Ali said at first she was not used to the stronger cleaning product she was asked to use as part of an enhanced cleaning protocol put in place because of the virus. The chemical irritated her eyes, throat and skin, but she has since been provided with goggles and a mask, which she said is helping.

ABM did not respond to multiple emails and phone calls requesting comment.

A spokeswoman for Ali’s union, Service Employees International Union Local 6, said ABM had been responsive to its concerns and has committed to providing janitors with more protective gear and training. A janitor with experience of using stronger chemicals is also now providing guidance to other staff at Amazon, the union representative said.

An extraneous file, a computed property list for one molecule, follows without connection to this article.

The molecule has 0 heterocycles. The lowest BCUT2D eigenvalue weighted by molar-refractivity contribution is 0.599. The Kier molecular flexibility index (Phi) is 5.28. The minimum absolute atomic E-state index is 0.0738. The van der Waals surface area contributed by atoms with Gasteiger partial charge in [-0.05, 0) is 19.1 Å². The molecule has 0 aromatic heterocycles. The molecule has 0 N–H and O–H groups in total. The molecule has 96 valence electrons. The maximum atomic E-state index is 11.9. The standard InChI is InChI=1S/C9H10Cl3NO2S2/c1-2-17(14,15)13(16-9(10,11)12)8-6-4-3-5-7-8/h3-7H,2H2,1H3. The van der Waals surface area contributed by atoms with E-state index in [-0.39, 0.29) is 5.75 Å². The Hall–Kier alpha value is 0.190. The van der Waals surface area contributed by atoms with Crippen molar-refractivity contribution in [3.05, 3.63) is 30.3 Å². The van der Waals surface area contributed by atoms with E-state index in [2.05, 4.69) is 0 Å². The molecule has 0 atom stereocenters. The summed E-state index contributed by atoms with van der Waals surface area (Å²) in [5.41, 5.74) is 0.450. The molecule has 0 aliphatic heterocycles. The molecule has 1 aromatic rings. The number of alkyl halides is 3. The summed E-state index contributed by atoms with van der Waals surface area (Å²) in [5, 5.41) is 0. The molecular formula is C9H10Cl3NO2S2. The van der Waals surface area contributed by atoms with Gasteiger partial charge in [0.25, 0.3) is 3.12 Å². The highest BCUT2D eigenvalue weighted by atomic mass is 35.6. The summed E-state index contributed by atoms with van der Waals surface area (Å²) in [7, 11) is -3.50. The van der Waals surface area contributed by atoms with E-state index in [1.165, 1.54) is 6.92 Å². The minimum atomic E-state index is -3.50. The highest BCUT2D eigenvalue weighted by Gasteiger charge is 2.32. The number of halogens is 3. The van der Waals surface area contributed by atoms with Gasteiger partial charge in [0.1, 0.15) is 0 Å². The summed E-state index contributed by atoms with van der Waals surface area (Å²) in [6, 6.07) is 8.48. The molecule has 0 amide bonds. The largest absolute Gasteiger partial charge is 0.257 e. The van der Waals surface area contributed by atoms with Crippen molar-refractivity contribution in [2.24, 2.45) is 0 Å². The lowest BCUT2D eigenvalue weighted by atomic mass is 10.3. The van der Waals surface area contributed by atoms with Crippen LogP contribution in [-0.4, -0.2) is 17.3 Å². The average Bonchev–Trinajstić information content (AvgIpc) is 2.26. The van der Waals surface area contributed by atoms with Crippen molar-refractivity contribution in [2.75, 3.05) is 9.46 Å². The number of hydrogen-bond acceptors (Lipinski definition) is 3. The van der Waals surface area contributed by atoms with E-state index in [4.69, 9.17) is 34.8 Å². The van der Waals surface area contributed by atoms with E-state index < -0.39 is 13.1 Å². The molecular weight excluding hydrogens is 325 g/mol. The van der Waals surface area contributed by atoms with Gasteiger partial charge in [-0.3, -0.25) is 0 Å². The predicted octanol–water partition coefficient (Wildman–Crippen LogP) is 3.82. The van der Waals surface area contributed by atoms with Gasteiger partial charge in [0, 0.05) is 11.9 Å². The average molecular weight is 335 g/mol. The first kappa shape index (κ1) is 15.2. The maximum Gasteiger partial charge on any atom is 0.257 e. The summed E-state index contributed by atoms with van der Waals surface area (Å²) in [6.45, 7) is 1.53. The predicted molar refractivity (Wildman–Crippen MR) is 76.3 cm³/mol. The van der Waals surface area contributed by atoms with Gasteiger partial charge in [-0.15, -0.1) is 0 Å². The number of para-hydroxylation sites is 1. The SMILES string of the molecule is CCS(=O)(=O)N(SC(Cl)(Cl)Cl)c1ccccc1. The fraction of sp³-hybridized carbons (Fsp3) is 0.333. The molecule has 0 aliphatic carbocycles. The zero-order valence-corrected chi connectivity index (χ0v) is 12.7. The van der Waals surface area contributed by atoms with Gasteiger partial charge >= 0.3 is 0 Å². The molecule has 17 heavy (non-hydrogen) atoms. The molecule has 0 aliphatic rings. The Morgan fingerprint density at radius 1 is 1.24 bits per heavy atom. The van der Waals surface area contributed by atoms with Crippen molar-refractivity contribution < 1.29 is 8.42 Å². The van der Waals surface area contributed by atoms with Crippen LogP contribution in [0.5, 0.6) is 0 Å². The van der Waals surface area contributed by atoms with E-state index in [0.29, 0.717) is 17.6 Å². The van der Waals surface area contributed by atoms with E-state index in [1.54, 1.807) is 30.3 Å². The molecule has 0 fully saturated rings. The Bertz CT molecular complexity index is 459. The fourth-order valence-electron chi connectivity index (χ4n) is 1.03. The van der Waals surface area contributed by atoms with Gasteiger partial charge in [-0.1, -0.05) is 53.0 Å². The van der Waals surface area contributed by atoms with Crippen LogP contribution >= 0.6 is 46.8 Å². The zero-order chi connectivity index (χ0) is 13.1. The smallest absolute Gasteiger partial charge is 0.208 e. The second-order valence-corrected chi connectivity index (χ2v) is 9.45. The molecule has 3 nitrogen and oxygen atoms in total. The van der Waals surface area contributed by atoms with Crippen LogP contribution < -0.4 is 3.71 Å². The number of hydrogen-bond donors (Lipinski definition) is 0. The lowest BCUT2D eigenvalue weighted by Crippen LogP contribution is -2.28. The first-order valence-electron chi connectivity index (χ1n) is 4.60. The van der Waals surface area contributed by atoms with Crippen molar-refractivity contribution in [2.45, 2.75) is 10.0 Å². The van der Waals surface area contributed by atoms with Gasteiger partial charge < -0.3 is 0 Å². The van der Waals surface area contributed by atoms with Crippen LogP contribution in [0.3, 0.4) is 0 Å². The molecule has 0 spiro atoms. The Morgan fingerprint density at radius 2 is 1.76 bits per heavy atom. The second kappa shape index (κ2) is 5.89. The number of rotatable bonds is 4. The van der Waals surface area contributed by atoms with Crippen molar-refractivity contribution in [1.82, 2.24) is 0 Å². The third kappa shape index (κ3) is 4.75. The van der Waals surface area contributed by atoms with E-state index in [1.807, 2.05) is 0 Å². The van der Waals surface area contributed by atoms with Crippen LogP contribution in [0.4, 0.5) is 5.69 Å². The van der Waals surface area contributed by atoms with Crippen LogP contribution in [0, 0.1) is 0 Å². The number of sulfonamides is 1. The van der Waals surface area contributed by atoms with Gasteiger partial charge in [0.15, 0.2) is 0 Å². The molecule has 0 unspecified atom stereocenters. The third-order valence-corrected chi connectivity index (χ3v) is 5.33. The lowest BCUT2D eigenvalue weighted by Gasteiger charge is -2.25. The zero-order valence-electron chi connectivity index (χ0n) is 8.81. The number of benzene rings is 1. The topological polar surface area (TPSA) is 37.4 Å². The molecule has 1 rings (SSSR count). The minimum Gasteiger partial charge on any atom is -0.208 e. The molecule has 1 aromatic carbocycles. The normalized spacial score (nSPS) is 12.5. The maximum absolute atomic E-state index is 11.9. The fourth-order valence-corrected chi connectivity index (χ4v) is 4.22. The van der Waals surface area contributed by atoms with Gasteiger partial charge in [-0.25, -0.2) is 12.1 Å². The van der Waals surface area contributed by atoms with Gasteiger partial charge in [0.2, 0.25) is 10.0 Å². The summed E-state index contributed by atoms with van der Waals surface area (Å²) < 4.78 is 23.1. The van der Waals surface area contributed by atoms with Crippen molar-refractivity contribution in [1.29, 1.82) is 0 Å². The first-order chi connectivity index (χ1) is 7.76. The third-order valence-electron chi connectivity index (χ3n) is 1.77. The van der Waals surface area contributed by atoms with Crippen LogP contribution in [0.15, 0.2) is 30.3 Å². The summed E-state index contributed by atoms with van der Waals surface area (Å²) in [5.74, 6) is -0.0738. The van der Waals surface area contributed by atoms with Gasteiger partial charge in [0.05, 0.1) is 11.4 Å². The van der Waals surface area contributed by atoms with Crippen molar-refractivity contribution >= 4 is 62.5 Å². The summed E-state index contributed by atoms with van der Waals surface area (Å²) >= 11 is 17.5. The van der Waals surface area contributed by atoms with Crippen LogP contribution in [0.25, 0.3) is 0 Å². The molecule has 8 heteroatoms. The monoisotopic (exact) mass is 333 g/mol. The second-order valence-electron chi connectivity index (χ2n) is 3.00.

Amazon said safety was a top priority and that it had notified employees and service providers, including janitors, who may have been in close contact with its employee who tested positive for COVID-19, the disease caused by the coronavirus. Amazon also said it was committed to paying hourly workers who cannot come to work because of coronavirus.

“We continue to pay all hourly employees that support our offices around the world – from food service, to security guards to janitorial staff – during the time our employees are asked to work from home,” an Amazon representative said in a statement.


Other cleaning professionals have seen demand for their services dry up as major events are canceled, malls and movie theaters close, and business travel is put on hold.